LONDON, United Kingdom — When the topic first began to trickle into parliamentary debate in early 2015, the notion of Britain exiting the European Union seemed absurd. Indeed, if the idea of putting the matter to a direct public vote appeared unlikely, an actual “Brexit” seemed completely implausible. But 18 months later, with a national referendum just weeks away and public sentiment stirred up by an unprecedented migration crisis on top of the on-going European debt crisis, which has seen countries like Greece bailed out by the rest of the Eurozone, opinion polls on Brexit are much too close for comfort for British prime minister David Cameron, who has staked his political future on a “Remain” vote.
Numerous factions within the British government — along with major banks, corporations and governments around the world — have warned of the fallout of voting “Leave.” Just last week, an official statement from the G7 — which includes the US, Canada, France, Germany, Italy, Japan and the UK — declared that Britain’s exit from the European Union would pose a "serious threat to global growth."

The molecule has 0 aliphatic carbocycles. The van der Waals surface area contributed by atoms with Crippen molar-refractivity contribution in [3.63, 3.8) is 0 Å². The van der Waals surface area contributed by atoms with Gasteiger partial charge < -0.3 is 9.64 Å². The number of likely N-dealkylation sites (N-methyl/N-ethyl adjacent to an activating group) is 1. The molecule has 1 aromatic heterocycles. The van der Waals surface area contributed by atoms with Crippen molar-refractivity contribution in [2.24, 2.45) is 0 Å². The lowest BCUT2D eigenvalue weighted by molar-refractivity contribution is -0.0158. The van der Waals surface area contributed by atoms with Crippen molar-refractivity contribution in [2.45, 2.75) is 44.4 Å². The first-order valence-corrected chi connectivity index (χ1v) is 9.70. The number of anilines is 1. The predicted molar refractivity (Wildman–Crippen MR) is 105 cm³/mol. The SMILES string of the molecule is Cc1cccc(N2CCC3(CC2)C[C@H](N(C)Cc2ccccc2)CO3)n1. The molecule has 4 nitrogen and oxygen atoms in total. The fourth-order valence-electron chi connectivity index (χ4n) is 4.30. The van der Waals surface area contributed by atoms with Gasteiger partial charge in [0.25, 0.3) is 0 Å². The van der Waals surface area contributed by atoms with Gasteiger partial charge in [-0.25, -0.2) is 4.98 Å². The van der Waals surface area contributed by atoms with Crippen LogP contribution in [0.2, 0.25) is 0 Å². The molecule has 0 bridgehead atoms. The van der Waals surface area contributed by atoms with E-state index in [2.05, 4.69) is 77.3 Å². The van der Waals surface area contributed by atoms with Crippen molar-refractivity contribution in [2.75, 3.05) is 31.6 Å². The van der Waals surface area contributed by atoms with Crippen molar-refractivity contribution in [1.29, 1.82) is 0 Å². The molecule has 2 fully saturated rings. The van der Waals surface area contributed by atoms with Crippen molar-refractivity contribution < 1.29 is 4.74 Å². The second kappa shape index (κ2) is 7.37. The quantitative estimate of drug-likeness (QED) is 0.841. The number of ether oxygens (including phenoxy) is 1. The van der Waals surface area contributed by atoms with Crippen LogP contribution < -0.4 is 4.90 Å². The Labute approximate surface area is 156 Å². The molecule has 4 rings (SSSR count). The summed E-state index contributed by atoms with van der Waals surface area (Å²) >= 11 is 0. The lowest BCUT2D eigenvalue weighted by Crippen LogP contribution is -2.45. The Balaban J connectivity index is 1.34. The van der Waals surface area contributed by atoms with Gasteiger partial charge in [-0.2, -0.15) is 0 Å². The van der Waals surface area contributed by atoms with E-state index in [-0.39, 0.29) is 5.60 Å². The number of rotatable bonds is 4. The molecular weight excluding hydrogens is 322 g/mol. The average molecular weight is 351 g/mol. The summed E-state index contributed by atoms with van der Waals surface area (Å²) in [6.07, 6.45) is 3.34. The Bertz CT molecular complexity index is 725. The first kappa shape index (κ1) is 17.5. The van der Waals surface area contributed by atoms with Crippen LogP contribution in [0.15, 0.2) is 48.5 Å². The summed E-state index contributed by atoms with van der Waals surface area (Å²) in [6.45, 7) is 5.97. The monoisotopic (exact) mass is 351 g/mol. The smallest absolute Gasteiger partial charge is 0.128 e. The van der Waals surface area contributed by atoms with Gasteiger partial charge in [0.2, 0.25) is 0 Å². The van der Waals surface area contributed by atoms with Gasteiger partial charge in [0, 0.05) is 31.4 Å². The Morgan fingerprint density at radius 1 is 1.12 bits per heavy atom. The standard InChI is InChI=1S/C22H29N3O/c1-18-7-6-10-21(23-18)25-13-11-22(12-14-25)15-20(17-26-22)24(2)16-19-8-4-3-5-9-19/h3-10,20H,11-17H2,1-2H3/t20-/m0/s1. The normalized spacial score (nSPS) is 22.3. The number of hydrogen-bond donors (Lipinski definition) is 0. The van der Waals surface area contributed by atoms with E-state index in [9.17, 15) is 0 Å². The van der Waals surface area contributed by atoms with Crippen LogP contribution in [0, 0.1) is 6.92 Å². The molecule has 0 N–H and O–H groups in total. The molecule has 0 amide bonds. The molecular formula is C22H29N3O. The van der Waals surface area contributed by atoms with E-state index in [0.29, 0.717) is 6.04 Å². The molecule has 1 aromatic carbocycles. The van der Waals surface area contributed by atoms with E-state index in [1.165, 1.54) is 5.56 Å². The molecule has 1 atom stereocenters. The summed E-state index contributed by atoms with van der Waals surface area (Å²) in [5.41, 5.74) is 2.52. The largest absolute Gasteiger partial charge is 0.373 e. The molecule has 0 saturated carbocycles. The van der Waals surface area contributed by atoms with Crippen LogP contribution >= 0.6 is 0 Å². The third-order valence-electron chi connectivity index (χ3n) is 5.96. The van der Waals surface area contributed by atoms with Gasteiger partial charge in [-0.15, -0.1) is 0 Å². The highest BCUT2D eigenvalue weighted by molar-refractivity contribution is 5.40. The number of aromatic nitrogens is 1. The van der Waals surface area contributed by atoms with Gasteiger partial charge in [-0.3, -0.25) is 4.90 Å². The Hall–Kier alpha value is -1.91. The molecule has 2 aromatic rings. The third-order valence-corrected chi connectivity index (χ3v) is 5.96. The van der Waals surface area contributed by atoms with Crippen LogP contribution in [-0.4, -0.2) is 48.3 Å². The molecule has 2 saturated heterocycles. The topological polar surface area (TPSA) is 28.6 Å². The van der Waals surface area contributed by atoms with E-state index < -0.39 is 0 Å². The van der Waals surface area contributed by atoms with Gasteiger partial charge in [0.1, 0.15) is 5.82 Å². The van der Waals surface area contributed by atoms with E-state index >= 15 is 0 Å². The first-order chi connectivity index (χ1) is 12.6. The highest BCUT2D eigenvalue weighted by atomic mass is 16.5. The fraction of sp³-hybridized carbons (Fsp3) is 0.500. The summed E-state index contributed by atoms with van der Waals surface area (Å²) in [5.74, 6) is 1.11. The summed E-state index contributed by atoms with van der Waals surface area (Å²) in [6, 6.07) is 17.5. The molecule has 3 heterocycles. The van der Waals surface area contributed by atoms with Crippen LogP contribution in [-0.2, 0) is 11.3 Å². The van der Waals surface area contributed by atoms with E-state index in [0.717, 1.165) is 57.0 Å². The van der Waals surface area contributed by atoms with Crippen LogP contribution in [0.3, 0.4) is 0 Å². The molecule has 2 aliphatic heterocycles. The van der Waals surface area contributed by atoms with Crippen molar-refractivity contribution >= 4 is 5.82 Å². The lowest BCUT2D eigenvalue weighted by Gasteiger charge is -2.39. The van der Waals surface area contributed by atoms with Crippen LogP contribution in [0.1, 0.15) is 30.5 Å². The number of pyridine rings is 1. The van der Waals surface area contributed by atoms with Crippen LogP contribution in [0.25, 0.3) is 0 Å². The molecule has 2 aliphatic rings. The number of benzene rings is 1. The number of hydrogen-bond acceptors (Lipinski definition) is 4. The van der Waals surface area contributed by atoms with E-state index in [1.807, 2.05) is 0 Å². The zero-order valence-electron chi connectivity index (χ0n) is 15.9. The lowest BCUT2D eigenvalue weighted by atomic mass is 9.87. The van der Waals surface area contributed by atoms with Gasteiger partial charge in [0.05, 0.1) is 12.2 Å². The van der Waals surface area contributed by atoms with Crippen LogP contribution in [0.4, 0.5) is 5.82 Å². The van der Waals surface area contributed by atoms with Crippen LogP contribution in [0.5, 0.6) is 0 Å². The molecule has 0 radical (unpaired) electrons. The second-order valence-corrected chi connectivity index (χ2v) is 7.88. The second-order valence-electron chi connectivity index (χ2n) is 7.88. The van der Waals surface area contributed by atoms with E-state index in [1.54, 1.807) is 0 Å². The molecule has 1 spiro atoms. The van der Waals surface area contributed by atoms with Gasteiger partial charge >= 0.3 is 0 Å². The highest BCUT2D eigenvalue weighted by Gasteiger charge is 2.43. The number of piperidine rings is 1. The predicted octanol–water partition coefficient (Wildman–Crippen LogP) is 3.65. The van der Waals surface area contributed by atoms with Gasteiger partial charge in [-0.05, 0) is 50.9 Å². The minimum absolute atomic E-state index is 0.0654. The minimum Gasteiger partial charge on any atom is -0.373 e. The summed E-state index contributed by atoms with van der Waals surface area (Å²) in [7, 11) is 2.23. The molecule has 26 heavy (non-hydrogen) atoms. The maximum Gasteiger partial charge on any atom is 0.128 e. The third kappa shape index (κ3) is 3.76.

Meanwhile, George Osborne, British chancellor of the exchequer, has claimed that quitting the EU would cause an "immediate and profound" economic shock and could send the UK into a recession and leave the country "permanently poorer" with an economic contraction of 6 percent by 2030. And yet, if recent polls are any indication, the vote may be close.
Make no mistake, a Brexit would be bad for the fashion industry — not only here in the UK, where fashion contributed an estimated £26 billion ($38 billion) to the UK economy in 2014, but across the world.
The most immediate impact would come from the likely depreciation of the British pound. Already, the debate over Brexit has had a dramatic impact on the country's currency. In February, when Cameron officially announced the EU referendum, the pound plunged to a seven-year low against the dollar. If Britons vote “Leave,” its value could fall by a further 20 percent, according to HSBC.